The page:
While the exterior is beautiful yet unassuming, when you open the solid doors with a satisfying click that just reeks of vintage quality, the interior beckons you in with all manner of gadgets and period-correct style.
These include a pair of ’80s-era Pioneer TS-X60 speakers, an ignition kill switch, Auto Meter Sport-Comp Monster tacho, AEM air/fuel ratio gauge and a manual controller for the air suspension. The custom panels have been finished in black vinyl to give a classy, OEM-like feel.
On the functional side of things, you’ll find a one-off roll cage made by Saito, Bride Exas III bucket seats, and a relocated battery for reasons that will soon become clear.
The C211’s original L20 engine has been replaced with an L28, the same powertrain found in the Cedric, Gloria, and even the Patrol right up until 2002. Not only does the L28 have a larger displacement, it also has a redesigned cast iron block, increasing crankshaft support bearings from five to seven. This improved durability made the engine run much quieter and smoother. To keep things nice and tidy, Furukawa-san decided that 3.0 was a much cleaner number that 2.8, so the new block was bored out an extra 3mm to accommodate 89mm forged pistons.
The upgraded engine is being fed by triple 45mm Weber carburettors, and with support from the new pistons, big valves and reinforced valve springs, it’s churning out a healthy 280hp. That’s a whisker off double the original output of the L28 and 43% more powerful than the Skyline’s original L20. What’s more, K’s Trading in Saitama has been beautifully restored, painted, chromed and polished the engine like a black diamond inside a pearl-lined jewellery box.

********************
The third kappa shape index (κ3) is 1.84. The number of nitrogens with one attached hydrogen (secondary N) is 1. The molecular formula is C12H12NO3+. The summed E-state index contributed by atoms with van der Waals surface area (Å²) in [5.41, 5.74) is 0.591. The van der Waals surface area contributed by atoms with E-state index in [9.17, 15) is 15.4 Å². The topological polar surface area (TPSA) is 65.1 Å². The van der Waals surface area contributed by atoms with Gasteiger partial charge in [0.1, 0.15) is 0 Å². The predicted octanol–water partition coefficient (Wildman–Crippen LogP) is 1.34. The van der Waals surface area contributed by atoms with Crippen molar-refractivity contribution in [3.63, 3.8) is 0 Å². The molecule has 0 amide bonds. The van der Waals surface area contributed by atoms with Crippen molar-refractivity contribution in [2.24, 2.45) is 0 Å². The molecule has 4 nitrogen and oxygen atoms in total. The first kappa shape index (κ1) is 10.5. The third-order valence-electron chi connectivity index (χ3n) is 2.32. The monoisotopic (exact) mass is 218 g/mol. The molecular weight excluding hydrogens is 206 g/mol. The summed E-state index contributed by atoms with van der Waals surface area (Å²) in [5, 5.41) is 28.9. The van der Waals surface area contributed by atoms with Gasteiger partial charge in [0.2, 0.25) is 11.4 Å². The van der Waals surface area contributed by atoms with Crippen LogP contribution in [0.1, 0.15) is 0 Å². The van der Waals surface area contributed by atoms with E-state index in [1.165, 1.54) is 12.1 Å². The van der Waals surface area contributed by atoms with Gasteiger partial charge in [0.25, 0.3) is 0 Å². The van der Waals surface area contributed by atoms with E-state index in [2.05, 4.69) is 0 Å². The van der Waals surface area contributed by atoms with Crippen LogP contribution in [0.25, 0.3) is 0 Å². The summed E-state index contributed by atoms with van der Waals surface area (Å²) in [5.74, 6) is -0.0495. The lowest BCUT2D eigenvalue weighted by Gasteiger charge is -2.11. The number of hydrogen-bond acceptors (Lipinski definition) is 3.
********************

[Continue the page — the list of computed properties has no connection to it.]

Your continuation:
By now you’ve probably realised why the battery is behind the driver’s seat. Taking inspiration from lowriders and hot rods, Furukawa-san always dreamed of a super-clean, shaved and tucked engine bay, and this aspect of the build was completed by a custom metalwork and paint shop called Hasty, also in Saitama. As you can see, it’s pretty minimalistic and ultra-clean. Driving the latter point home, when Furukawa-san opened the hood he removed some plastic cling film from the bay area near the carburettors. He had put it there to prevent fuel splashing onto the pristine paintwork.
Even though this precious pearl arrived on a trailer like the Queen of Saitama, her looks are definitely not all for show. Cruising around in the 30+°C heat, I kept asking if the old girl’s engine temperature was OK. “Everything is absolutely fine,” Furukawa-san confirmed. I for one was absolutely melting, so credit where credit’s due to K’s Trading for building a totally useable, reliable and beautiful motor.
In a world where so many people buy cars as projects just to be the first person to modify them with the latest trends – only then to sell them for the next big thing – it’s refreshing to meet people like Furukawa-san who build their cars to keep. Maybe it’s more of a classic car thing, where owners have kept their cars for over the 10-year mark, and during that time they’ve been refined so thoroughly that they become truly special and truly connected to their custodians.
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